The Grenfell Tower Inquiry was set up to examine the circumstances leading up to and surrounding the tragic fire at Grenfell Tower on 14 June 2017. The public inquiry was formally set up on 15 August 2017.
The inquiry is separated into two phases and is chaired by Sir Martin Moore-Bick, a retired judge of the Court of Appeal of England and Wales.
Phase 1 of the inquiry began on 21 May 2018 and concluded on 12 December the same year. This phase looked at the events on the night of the fire.
The inquiry published its phase 1 report on 30 October 2019, drawing a number of conclusions and making a series of recommendations for building owners.
In particular, it concluded that:
- The flames spread rapidly due to the presence of ACM panels with polyethylene cores.
- That there is evidence to suggest that the external wall system used on Grenfell Tower was not compliant with building regulations.
The recommendations relate to:
- Specific safety checks of buildings and equipment within buildings, such as lifts.
- The provision of information to residents and local fire and rescue services.
- Reviewing and maintaining fire safety mechanisms, evacuation procedures and ensuring the compliance of fire doors.
Following the publication of the phase one report, we produced a member briefing summarising the findings and the implications. Since then, the government has been implementing a programme of regulatory change that takes account of the inquiry’s recommendations.
As well as changes to the Fire Safety Order 2005, summarised on our Fire Safety Act webpage, the government has brought in the Fire Safety (England) Regulations, which commenced on 23 January 2023, which we have also summarised.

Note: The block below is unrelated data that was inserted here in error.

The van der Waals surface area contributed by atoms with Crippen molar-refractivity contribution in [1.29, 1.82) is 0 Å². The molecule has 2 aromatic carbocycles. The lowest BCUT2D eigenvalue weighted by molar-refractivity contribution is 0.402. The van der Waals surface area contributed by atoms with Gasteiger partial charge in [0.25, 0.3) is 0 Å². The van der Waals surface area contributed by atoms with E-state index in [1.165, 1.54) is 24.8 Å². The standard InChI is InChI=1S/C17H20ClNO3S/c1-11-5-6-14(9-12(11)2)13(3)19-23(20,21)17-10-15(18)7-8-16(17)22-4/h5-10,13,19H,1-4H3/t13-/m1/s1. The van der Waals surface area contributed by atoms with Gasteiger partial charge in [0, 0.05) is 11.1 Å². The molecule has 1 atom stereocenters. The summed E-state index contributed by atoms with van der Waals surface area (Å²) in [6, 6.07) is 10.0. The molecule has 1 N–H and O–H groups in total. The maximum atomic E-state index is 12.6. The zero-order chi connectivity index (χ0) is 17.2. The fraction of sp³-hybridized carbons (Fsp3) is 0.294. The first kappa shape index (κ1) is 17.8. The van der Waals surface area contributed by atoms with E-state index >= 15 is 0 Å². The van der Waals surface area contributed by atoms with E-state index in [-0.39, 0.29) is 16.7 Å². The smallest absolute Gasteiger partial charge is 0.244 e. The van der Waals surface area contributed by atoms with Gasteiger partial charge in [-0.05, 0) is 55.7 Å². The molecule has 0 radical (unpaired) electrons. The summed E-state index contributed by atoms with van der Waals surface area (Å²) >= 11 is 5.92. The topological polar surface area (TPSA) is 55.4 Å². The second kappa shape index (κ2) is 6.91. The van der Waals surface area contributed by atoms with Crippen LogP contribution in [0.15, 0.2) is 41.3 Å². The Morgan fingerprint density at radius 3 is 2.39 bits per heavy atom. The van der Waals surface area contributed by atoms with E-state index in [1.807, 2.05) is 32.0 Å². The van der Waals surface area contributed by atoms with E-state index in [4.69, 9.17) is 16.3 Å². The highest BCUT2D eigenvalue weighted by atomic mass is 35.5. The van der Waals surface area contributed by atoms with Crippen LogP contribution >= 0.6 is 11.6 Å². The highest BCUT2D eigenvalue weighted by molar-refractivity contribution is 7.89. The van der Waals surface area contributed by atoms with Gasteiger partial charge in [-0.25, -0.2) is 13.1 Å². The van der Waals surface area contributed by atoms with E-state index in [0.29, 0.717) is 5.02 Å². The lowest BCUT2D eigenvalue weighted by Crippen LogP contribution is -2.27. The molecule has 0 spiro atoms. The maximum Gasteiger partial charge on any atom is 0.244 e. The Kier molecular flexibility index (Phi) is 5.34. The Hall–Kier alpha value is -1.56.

The government has not yet brought forward regulations relating to the Inquiry’s recommendation that building owners and managers must provide Personal Emergency Evacuation Plans for residents who wouldn’t be able to evacuate independently in an emergency. The Home Office conducted a consultation on this topic in 2021, then on a distinct approach, known as Emergency Evacuation Information Sharing in 2022. The government has yet to publish its response to this consultation. You can read our response to the Personal Emergency Evacuation Plans consultation and to the Emergency Evacuation Information Sharing consultation.
Phase 2 of the inquiry is examining the cause of the fire, including how Grenfell Tower came to be in a condition that allowed the fire to spread in the way identified in phase one.
Phase 2 began on 27 January 2020. Hearings were temporarily suspended for periods of time during 2020 and 2021 due to the restrictions in place because of the pandemic.
Phase 2 hearings considered:
- The decisions that led to the installation of a highly combustible cladding system on a high-rise residential building, and the wider background against which they were taken.
- The evidence relating to the circumstances in which people in the building died.
- The warnings given by the local community about potential fire hazards.
- The rigour and enforcement of the testing regime for construction materials and cladding systems.
- The design and choice of materials used on the building, including an examination of building regulations and supporting guidance.
- Whether fire doors in the building were compliant.
- Whether specific fire safety mechanisms in the building worked as intended.
The Inquiry’s Phase 2 report is due to be published later in 2023.
Find out more on the Grenfell Tower Inquiry website